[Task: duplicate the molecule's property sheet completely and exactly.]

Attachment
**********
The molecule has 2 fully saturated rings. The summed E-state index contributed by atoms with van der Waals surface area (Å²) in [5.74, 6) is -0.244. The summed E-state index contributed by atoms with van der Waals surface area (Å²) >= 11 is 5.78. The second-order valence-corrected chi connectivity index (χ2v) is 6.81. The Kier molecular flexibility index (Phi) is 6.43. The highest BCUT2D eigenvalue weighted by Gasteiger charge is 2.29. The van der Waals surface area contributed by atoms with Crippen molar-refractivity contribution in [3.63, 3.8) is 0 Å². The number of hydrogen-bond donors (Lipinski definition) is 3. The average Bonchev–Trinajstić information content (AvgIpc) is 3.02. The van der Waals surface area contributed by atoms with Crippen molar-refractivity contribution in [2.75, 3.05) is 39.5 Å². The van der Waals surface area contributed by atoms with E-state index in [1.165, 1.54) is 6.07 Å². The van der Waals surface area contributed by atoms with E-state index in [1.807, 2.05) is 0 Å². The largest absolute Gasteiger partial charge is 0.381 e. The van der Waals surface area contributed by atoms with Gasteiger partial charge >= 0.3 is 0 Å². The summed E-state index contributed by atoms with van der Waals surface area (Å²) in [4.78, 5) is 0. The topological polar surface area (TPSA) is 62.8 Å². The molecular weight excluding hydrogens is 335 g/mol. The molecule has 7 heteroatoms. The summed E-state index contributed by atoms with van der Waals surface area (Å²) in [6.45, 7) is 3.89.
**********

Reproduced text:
The molecule has 2 fully saturated rings. The summed E-state index contributed by atoms with van der Waals surface area (Å²) in [5.74, 6) is -0.244. The summed E-state index contributed by atoms with van der Waals surface area (Å²) >= 11 is 5.78. The second-order valence-corrected chi connectivity index (χ2v) is 6.81. The Kier molecular flexibility index (Phi) is 6.43. The highest BCUT2D eigenvalue weighted by Gasteiger charge is 2.29. The van der Waals surface area contributed by atoms with Crippen molar-refractivity contribution in [3.63, 3.8) is 0 Å². The number of hydrogen-bond donors (Lipinski definition) is 3. The average Bonchev–Trinajstić information content (AvgIpc) is 3.02. The van der Waals surface area contributed by atoms with Crippen molar-refractivity contribution in [2.75, 3.05) is 39.5 Å². The van der Waals surface area contributed by atoms with E-state index in [1.165, 1.54) is 6.07 Å². The van der Waals surface area contributed by atoms with E-state index in [1.807, 2.05) is 0 Å². The largest absolute Gasteiger partial charge is 0.381 e. The van der Waals surface area contributed by atoms with Gasteiger partial charge >= 0.3 is 0 Å². The summed E-state index contributed by atoms with van der Waals surface area (Å²) in [4.78, 5) is 0. The topological polar surface area (TPSA) is 62.8 Å². The molecular weight excluding hydrogens is 335 g/mol. The molecule has 7 heteroatoms. The summed E-state index contributed by atoms with van der Waals surface area (Å²) in [6.45, 7) is 3.89.